One of the most influential figures of the twentieth century, Richard Joseph Neutra was an Austrian-American architect, helping define modernism in Southern California and around the world.
About his life
Richard Joseph Neutra was born April 8, 1892, in Vienna, from a wealthy Jewish-Hungarian industrialist family, allowing him to fully pursue his studies, first at the Sophiengymnasium, in Vienna, until 1910, and later under Max Fabiani and Karl Mayreder at the Vienna University of Technology,between 1910 and 1918; notably, he also attended the private architecture school of Adolf Loos, the uber-mordernist. After serving in WWI, Neutra returned to his hometown to take his final examinations, before moving to Switzerland and Germany to begin working, joining the Berliner firm owned by Erich Mendelsohn. After marrying, Neutra would eventually leave Europe in 1923, moving to America, where he’d become a fully naturalized citizen by 1929.
After a brief stint under architectural pioneer Frank Lloyd Wright, he’d accept an invitation from university companion – and, like Wright, an organic architecture exponent – Rudolf Schindler, who offered him a job as landscape architect, beginning with Schindler’s own beach house (1922–1925), expanding to a pergola and wading pool for Wright and Schindler’s complex for Aline Barnsdall on Olive Hill (1925), Hollywood. Schindler and Neutra’s collaborations would not stop here, as they worked together on an entry for the League of Nations Competition of 1926–27, before, in the same year, forming a firm, together with the planner Carol Aronovici, called the Architectural Group for Industry and Commerce (AGIC).
Outside of these activities, Neutra would pursue his own goals, aiming to embody the International Style with his buildings, with twelve among them even earning the designation of Historic Cultural Monuments (HCM), such as the renowned Lovell Health House (1929)
He quickly gained fame throughout California, and his rigorously geometric but airy structures became an immediate association with West Coast residences, receiving offers from the likes of Edgar J. Kaufmann (the same owner of Fallingwater House), Galka Scheyer, and Walter Conrad Arensberg. In the early 1930s, Neutra’s Los Angeles practice trained several young architects who went on to independent success, allowing Neutra to widen his horizons, such as his attempt to transfer to the Soviet Union to help solve the housing problems plaguing the populace.
In 1932, Neutra’d be part of the MoMA exhibit on modern architecture, together with the likes of Philip Johnson and Henry-Russel Hitchcock. During his later years, Neutra would form a 10-year partnership with Robert E. Alexander, starting 1949, giving him the means to design larger, high-end buildings; one in particular, in 1955, the Karachi Embassy, commissioned by the USA Department of State, the first of many Neutra-designed embassies all around the world. In 1965, Neutra’d form a new partnership with his son Dion, designing European Villas for the next decade.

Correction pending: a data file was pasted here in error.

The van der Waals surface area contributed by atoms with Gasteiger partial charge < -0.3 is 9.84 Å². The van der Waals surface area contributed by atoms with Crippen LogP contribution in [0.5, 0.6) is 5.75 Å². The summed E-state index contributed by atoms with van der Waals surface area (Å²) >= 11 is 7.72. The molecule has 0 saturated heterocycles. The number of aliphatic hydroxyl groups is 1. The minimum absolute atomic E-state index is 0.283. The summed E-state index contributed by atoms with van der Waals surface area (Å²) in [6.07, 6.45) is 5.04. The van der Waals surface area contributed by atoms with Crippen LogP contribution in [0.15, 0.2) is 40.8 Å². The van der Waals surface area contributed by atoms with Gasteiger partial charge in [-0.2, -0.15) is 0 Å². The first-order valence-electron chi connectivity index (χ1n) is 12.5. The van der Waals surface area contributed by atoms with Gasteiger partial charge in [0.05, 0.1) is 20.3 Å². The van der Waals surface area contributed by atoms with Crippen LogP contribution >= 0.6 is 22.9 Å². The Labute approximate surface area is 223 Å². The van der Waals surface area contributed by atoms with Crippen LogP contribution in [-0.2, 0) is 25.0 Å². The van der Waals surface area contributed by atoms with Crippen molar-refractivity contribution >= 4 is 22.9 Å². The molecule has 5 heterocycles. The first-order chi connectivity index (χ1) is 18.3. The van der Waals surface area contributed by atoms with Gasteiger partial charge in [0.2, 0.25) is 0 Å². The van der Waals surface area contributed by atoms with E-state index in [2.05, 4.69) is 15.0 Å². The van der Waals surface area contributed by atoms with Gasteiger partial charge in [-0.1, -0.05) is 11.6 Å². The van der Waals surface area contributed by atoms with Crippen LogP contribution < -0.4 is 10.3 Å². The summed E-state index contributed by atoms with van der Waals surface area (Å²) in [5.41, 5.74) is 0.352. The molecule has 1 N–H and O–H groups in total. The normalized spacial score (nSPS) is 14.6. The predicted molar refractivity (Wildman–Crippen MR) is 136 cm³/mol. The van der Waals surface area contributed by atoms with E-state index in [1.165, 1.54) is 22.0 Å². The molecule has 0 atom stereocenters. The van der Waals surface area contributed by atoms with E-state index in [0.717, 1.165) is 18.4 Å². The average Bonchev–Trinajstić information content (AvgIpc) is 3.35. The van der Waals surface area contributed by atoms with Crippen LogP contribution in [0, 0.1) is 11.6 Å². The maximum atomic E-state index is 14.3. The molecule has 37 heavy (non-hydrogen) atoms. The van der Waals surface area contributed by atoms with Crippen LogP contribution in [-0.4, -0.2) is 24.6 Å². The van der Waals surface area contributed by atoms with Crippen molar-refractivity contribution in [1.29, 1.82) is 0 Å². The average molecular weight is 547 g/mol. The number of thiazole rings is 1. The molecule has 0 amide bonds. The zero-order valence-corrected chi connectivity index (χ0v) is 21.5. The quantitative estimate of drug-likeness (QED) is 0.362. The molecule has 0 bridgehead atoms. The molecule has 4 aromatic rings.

He died April 16, 1970; to this day, his legacy stems from his role as an Austrian-born, American architect introducing the International Style into American architecture, thus changing its landscape – both metaphorical and literal – forever. His legacy is one of care and attention to his clients’ needs, regardless of the project’s size, refusing, unlike many of his peers, to impose his own artistic vision, blending art, comfort and landscape in his domestic architecture, more often than not with his trademark sense of humor.
He’d stress a “ready-for-anything” plan – pointing at an open, multifunctional plan for living spaces that as the most flexible, adaptable and easily modified solution, for any type of lifestyle or event.
What are his most famous works?
One of Neutra’s most important early works was the Lovell House, Los Angeles (1927–29), a home made with glass expanses and cable-suspended balconies, stylistically similar to the works of Le Corbusier and Ludwig Mies van der Rohe in Europe. Throughout the 1930s, he designed houses in the International Style, bridging the stylistic gap between America and the old continent.
Shortly after World War II, Neutra created his most memorable works: the Kaufmann Desert House, Palm Springs, Calif. (1946–47), and the Tremaine House, Santa Barbara, Calif. (1947–48). Elegant and precise, these are considered exceptional examples of the International Style, adapted to the needs of a new market.
Carefully integrated in the landscape, Neutra’s houses often sported patios and porches, making the outdoors seem part of the house itself. He believed that architecture should be a means of bringing man back into an harmony with nature, being particularly concerned himself that his houses reflect the way of life of the owner.
What are Neutra’s style main features ?
He was famous for the attention he gave to defining the real needs of his clients, regardless of the size of the project, in contrast to other architects eager to impose their artistic vision on a client. Neutra sometimes used detailed questionnaires to discover his client’s needs, much to their surprise. His domestic architecture was a blend of art, landscape, and practical comfort.
Neutra’s early watercolors and drawings, most of them of places he traveled (particularly his trips to the Balkans in WWI) and portrait sketches, showed influence from artists such as Gustav Klimt, Egon Schiele etc. Neutra’s sister Josefine, who could draw, is cited as developing Neutra’s inclination towards drawing.